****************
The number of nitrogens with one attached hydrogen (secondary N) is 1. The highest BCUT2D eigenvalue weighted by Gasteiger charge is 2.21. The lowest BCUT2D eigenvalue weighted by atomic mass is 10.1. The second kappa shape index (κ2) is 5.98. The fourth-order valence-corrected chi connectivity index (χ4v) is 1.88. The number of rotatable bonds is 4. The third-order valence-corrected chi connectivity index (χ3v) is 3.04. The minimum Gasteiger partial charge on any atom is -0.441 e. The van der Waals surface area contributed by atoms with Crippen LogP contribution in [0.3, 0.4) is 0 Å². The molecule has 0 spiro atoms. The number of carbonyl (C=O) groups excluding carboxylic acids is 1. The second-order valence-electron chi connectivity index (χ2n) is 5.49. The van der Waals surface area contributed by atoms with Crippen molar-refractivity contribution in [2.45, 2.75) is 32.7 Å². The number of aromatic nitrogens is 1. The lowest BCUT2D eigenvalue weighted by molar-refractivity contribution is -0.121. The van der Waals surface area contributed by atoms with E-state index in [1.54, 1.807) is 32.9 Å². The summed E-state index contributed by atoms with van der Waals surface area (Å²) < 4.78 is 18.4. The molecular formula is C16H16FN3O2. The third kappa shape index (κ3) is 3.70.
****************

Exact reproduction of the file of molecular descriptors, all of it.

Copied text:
The number of nitrogens with one attached hydrogen (secondary N) is 1. The highest BCUT2D eigenvalue weighted by Gasteiger charge is 2.21. The lowest BCUT2D eigenvalue weighted by atomic mass is 10.1. The second kappa shape index (κ2) is 5.98. The fourth-order valence-corrected chi connectivity index (χ4v) is 1.88. The number of rotatable bonds is 4. The third-order valence-corrected chi connectivity index (χ3v) is 3.04. The minimum Gasteiger partial charge on any atom is -0.441 e. The van der Waals surface area contributed by atoms with Crippen LogP contribution in [0.3, 0.4) is 0 Å². The molecule has 0 spiro atoms. The number of carbonyl (C=O) groups excluding carboxylic acids is 1. The second-order valence-electron chi connectivity index (χ2n) is 5.49. The van der Waals surface area contributed by atoms with Crippen molar-refractivity contribution in [2.45, 2.75) is 32.7 Å². The number of aromatic nitrogens is 1. The lowest BCUT2D eigenvalue weighted by molar-refractivity contribution is -0.121. The van der Waals surface area contributed by atoms with E-state index in [1.54, 1.807) is 32.9 Å². The summed E-state index contributed by atoms with van der Waals surface area (Å²) < 4.78 is 18.4. The molecular formula is C16H16FN3O2. The third kappa shape index (κ3) is 3.70.